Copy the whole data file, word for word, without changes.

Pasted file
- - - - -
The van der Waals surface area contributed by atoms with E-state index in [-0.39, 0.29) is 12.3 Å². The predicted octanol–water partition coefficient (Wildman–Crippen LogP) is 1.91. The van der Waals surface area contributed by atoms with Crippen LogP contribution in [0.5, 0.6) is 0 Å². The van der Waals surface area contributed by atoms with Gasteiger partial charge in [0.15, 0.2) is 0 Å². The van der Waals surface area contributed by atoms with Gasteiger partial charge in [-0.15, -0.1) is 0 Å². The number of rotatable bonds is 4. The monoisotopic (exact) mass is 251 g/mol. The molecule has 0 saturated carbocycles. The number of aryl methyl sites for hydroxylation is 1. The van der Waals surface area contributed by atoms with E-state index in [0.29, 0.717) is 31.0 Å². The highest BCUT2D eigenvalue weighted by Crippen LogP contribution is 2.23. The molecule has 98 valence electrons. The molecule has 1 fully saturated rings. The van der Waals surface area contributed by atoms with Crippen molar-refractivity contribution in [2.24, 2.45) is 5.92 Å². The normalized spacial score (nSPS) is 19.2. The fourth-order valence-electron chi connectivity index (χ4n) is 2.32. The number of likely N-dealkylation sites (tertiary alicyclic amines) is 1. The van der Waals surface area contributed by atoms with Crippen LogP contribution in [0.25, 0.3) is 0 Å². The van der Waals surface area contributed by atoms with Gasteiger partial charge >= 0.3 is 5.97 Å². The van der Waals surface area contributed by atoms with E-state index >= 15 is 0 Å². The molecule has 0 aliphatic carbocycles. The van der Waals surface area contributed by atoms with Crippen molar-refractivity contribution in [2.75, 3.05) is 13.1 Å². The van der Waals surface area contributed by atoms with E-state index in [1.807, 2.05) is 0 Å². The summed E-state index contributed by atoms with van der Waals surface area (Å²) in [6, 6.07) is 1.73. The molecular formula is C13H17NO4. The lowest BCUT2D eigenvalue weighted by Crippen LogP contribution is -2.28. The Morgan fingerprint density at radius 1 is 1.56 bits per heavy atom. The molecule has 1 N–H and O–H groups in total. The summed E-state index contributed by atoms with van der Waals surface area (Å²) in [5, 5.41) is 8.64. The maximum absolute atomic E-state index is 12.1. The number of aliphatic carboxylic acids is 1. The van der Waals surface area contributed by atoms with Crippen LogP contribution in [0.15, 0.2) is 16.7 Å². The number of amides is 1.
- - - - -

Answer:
The van der Waals surface area contributed by atoms with E-state index in [-0.39, 0.29) is 12.3 Å². The predicted octanol–water partition coefficient (Wildman–Crippen LogP) is 1.91. The van der Waals surface area contributed by atoms with Crippen LogP contribution in [0.5, 0.6) is 0 Å². The van der Waals surface area contributed by atoms with Gasteiger partial charge in [0.15, 0.2) is 0 Å². The van der Waals surface area contributed by atoms with Gasteiger partial charge in [-0.15, -0.1) is 0 Å². The number of rotatable bonds is 4. The monoisotopic (exact) mass is 251 g/mol. The molecule has 0 saturated carbocycles. The number of aryl methyl sites for hydroxylation is 1. The van der Waals surface area contributed by atoms with E-state index in [0.29, 0.717) is 31.0 Å². The highest BCUT2D eigenvalue weighted by Crippen LogP contribution is 2.23. The molecule has 98 valence electrons. The molecule has 1 fully saturated rings. The van der Waals surface area contributed by atoms with Crippen molar-refractivity contribution in [2.24, 2.45) is 5.92 Å². The normalized spacial score (nSPS) is 19.2. The fourth-order valence-electron chi connectivity index (χ4n) is 2.32. The number of likely N-dealkylation sites (tertiary alicyclic amines) is 1. The van der Waals surface area contributed by atoms with Crippen LogP contribution in [0.25, 0.3) is 0 Å². The van der Waals surface area contributed by atoms with Gasteiger partial charge >= 0.3 is 5.97 Å². The van der Waals surface area contributed by atoms with E-state index >= 15 is 0 Å². The molecule has 0 aliphatic carbocycles. The van der Waals surface area contributed by atoms with Crippen molar-refractivity contribution in [2.75, 3.05) is 13.1 Å². The van der Waals surface area contributed by atoms with E-state index in [1.807, 2.05) is 0 Å². The summed E-state index contributed by atoms with van der Waals surface area (Å²) in [6, 6.07) is 1.73. The molecular formula is C13H17NO4. The lowest BCUT2D eigenvalue weighted by Crippen LogP contribution is -2.28. The Morgan fingerprint density at radius 1 is 1.56 bits per heavy atom. The molecule has 1 N–H and O–H groups in total. The summed E-state index contributed by atoms with van der Waals surface area (Å²) in [5, 5.41) is 8.64. The maximum absolute atomic E-state index is 12.1. The number of aliphatic carboxylic acids is 1. The van der Waals surface area contributed by atoms with Crippen LogP contribution in [0.15, 0.2) is 16.7 Å². The number of amides is 1.